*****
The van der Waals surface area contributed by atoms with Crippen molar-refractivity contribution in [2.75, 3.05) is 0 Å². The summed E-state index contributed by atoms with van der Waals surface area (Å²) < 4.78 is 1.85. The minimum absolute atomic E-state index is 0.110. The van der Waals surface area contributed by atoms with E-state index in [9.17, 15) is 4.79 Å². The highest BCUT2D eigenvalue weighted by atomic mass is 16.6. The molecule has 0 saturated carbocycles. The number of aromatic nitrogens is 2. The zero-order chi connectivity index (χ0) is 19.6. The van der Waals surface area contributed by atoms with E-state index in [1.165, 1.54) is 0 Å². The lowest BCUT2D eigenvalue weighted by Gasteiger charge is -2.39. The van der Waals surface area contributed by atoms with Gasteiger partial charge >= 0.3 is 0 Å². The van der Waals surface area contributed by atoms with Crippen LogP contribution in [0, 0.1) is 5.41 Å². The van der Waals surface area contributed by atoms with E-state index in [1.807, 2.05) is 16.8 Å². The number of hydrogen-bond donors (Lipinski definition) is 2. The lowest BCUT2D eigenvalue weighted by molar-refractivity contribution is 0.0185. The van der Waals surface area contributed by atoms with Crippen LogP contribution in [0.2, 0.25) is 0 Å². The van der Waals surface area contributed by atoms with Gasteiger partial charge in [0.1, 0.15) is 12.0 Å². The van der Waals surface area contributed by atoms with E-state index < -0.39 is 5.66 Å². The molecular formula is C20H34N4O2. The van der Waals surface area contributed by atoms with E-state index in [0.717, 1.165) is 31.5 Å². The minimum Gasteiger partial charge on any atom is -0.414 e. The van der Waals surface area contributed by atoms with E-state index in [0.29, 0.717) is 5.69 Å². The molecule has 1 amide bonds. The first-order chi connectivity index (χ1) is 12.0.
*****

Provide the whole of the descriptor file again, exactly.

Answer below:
The van der Waals surface area contributed by atoms with Crippen molar-refractivity contribution in [2.75, 3.05) is 0 Å². The summed E-state index contributed by atoms with van der Waals surface area (Å²) < 4.78 is 1.85. The minimum absolute atomic E-state index is 0.110. The van der Waals surface area contributed by atoms with E-state index in [9.17, 15) is 4.79 Å². The highest BCUT2D eigenvalue weighted by atomic mass is 16.6. The molecule has 0 saturated carbocycles. The number of aromatic nitrogens is 2. The zero-order chi connectivity index (χ0) is 19.6. The van der Waals surface area contributed by atoms with E-state index in [1.165, 1.54) is 0 Å². The lowest BCUT2D eigenvalue weighted by Gasteiger charge is -2.39. The van der Waals surface area contributed by atoms with Gasteiger partial charge >= 0.3 is 0 Å². The van der Waals surface area contributed by atoms with Crippen LogP contribution in [0, 0.1) is 5.41 Å². The van der Waals surface area contributed by atoms with E-state index in [1.807, 2.05) is 16.8 Å². The number of hydrogen-bond donors (Lipinski definition) is 2. The lowest BCUT2D eigenvalue weighted by molar-refractivity contribution is 0.0185. The van der Waals surface area contributed by atoms with Crippen LogP contribution in [0.2, 0.25) is 0 Å². The van der Waals surface area contributed by atoms with Gasteiger partial charge in [0.1, 0.15) is 12.0 Å². The van der Waals surface area contributed by atoms with E-state index < -0.39 is 5.66 Å². The molecular formula is C20H34N4O2. The van der Waals surface area contributed by atoms with E-state index in [0.717, 1.165) is 31.5 Å². The minimum Gasteiger partial charge on any atom is -0.414 e. The van der Waals surface area contributed by atoms with E-state index in [0.29, 0.717) is 5.69 Å². The molecule has 1 amide bonds. The first-order chi connectivity index (χ1) is 12.0.